Esrapy - Parsing in Python

esrapy is yparse backwards

Latest version: 0.6.1 posted March 25, 2006 (changes)

Esrapy is a parsing library written entirely in python. (If you're thinking "what the heck is 'parsing'?", click here.)

Esrapy can parse pretty much any context-free grammar, including left-recursive ones; can compile patterns (grammars) from textual or procedural descriptions; unifies parsing and tokenizing so tokenization can be contextual; has support for precedence (ambiguity resolution) and attributes (limited context-sensitivity); can return "first match" or a forrest of all possible parsings (for an ambiguous grammar); is very easy to use and results in very readable applications; and is only about 600 lines of code (not counting comments)--or only 450 if you don't need the textual compiler. Esrapy works as a simple translator from a raw source text to a friendly(!) parse tree. Much of the emphasis in esrapy is in making the returned parse tree very easy to traverse.

Esrapy is not terribly fast, and may be a bit of a memory hog while it's running (this may be an understatement). It's probably most useful for language prototyping or small interactive applications where generality and ease of use are more important than speed. (I could be wrong about the speed--I haven't run comparisons.) The parsing method it uses is somewhere between chart parsing and a packrat recursive descent.

Here is an entire program using esrapy which implements a simple infix calculator with operator precedence (see here for a trivial natural language example):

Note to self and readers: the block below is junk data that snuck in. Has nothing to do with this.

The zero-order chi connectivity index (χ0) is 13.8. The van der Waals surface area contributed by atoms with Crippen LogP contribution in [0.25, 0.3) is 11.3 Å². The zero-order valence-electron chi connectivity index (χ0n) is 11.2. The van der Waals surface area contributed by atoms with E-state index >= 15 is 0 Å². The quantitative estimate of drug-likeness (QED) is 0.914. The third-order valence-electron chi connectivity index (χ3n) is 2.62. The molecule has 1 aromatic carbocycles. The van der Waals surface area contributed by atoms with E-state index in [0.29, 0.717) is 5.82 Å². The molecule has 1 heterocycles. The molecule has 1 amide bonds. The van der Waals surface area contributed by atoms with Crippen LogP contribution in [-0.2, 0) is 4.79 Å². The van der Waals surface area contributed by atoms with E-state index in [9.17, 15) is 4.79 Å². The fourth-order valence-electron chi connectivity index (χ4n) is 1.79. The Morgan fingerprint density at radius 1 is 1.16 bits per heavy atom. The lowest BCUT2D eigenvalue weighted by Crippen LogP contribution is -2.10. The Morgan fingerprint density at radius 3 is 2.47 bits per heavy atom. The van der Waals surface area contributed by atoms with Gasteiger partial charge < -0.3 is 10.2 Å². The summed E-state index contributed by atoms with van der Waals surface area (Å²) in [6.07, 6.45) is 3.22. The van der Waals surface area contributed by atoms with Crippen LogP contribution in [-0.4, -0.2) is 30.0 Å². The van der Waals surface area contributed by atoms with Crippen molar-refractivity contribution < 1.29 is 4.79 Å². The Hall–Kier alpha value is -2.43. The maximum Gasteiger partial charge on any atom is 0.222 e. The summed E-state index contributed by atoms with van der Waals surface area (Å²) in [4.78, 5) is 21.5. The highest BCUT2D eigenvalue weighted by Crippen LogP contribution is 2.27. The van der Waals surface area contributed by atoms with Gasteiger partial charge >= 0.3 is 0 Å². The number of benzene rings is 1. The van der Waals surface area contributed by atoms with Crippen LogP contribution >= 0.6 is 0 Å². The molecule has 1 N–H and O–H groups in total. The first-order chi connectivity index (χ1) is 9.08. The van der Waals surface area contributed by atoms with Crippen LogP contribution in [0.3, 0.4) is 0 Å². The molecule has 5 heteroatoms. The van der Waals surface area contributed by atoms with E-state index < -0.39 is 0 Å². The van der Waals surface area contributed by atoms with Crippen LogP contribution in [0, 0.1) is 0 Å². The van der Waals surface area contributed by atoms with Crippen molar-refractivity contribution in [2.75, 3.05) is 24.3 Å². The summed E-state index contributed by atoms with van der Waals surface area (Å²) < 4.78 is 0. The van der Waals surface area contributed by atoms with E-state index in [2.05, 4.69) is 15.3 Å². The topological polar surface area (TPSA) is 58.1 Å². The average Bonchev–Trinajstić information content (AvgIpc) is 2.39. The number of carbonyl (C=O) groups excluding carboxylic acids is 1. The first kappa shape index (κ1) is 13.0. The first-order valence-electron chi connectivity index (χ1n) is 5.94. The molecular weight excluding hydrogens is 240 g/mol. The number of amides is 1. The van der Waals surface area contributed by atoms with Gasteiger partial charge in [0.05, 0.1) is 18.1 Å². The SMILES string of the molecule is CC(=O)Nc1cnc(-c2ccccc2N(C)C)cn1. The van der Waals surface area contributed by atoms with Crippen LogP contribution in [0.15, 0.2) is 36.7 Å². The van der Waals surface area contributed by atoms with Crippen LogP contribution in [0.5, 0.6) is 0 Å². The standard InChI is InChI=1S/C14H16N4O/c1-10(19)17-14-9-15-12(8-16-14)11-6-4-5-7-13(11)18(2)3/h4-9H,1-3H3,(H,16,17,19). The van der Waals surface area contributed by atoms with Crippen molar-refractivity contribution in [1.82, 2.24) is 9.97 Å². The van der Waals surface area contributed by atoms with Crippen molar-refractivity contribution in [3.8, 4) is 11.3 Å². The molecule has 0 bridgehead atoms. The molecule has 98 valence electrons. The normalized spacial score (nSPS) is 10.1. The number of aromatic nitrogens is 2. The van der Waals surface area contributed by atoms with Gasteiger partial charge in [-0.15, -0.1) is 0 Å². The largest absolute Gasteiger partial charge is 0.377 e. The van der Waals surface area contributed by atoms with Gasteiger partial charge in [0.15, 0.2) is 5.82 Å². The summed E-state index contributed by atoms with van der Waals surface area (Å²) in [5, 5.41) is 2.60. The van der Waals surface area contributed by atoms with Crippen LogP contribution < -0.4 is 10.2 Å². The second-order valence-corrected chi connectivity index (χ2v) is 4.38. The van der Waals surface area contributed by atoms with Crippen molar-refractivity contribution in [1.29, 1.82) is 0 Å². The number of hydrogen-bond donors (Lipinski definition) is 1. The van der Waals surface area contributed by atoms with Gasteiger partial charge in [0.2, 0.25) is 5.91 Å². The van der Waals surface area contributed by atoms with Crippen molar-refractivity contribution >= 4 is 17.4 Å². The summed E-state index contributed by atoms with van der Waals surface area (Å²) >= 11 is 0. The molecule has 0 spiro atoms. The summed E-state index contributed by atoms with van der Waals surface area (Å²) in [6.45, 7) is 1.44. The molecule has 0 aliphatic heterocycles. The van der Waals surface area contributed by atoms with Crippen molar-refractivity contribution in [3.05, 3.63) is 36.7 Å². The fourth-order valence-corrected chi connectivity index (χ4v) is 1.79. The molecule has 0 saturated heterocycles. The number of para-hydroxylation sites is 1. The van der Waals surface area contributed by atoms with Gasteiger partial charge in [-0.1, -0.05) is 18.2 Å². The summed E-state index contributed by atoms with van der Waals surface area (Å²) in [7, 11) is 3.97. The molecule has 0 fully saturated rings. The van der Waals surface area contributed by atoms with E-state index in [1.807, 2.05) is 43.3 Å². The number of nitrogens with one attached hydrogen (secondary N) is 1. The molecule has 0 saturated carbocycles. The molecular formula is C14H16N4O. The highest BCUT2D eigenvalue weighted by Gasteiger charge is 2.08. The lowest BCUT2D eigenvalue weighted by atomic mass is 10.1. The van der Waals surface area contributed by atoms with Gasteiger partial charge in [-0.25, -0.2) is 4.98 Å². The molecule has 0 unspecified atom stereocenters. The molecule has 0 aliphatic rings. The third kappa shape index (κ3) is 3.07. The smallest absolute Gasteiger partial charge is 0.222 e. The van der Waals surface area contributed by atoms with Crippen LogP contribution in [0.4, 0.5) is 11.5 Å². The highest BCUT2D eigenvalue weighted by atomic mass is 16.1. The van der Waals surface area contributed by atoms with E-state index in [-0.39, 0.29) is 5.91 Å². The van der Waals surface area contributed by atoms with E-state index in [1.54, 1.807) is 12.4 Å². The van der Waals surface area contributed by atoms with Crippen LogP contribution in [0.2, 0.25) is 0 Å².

import esrapy

# Here's a Pattern that parses expressions like "a = b*5+(2^c)":
pattern = esrapy.compile(r"""
SPACE = <[ \t]*>
expr  = name:<[a-zA-Z_]+> op:'=' b:expr
		|1; a:expr@1 op:<[+-]> b:expr@2
		|2; a:expr@2 op:<[*/]> b:expr@3
		|3; a:expr@3 op:'^'    b:expr@4
		|4; name:<[a-zA-Z_]+> op:\var
		|    val:<[0-9]+>     op:\int
		| '(' _:expr ')'

# And here's code that evaluates expressions like that...
vars = {}
def eval_pt(pt):
	if pt.op == 'int': return int(pt.val)
	if pt.op ==   '+': return eval_pt(pt.a)  + eval_pt(pt.b)
	if pt.op ==   '-': return eval_pt(pt.a)  - eval_pt(pt.b)
	if pt.op ==   '*': return eval_pt(pt.a)  * eval_pt(pt.b)
	if pt.op ==   '/': return eval_pt(pt.a)  / eval_pt(pt.b)
	if pt.op ==   '^': return eval_pt(pt.a) ** eval_pt(pt.b)
	if pt.op == 'var': return vars[]
	if pt.op ==   '=':
		val = eval_pt(pt.b)
		vars[] = val
		return val
	raise "Unhandled op: %s"%pt.op

while True:
		s = raw_input("Expr: ")
		pt = pattern.match(s, debug=1)
		print "Sorry, couldn't parse that."
	print "Value:", eval_pt(pt)

More info and docs available in the tarball: esrapy.0.6.1.tgz

It is released under the GPL license version 2.

It is currently fairly green, so expect possible hiccups. Please let me know of any bugs you find, or enhancements you make.

See also: pyparsing and spark.

History: I needed a very general parser that was easy to install, maintain, and pass along, and didn't like anything I found, so I wrote one. Spark was close but I wanted contextual lexing (i.e., not a distinct tokenization pass) and prefer a simple parse tree to having code hooks into the parsing process itself (i.e., just go parse the thing and hand me the results, don't get me involved). After esrapy was up and running, I happend upon pyparsing which was so similar under the hood in some ways I had to strike up a conversation with its author Paul McGuire to share amusement and ideas, which we did, so thanks to him for that.

-Simon ( March 16, 2006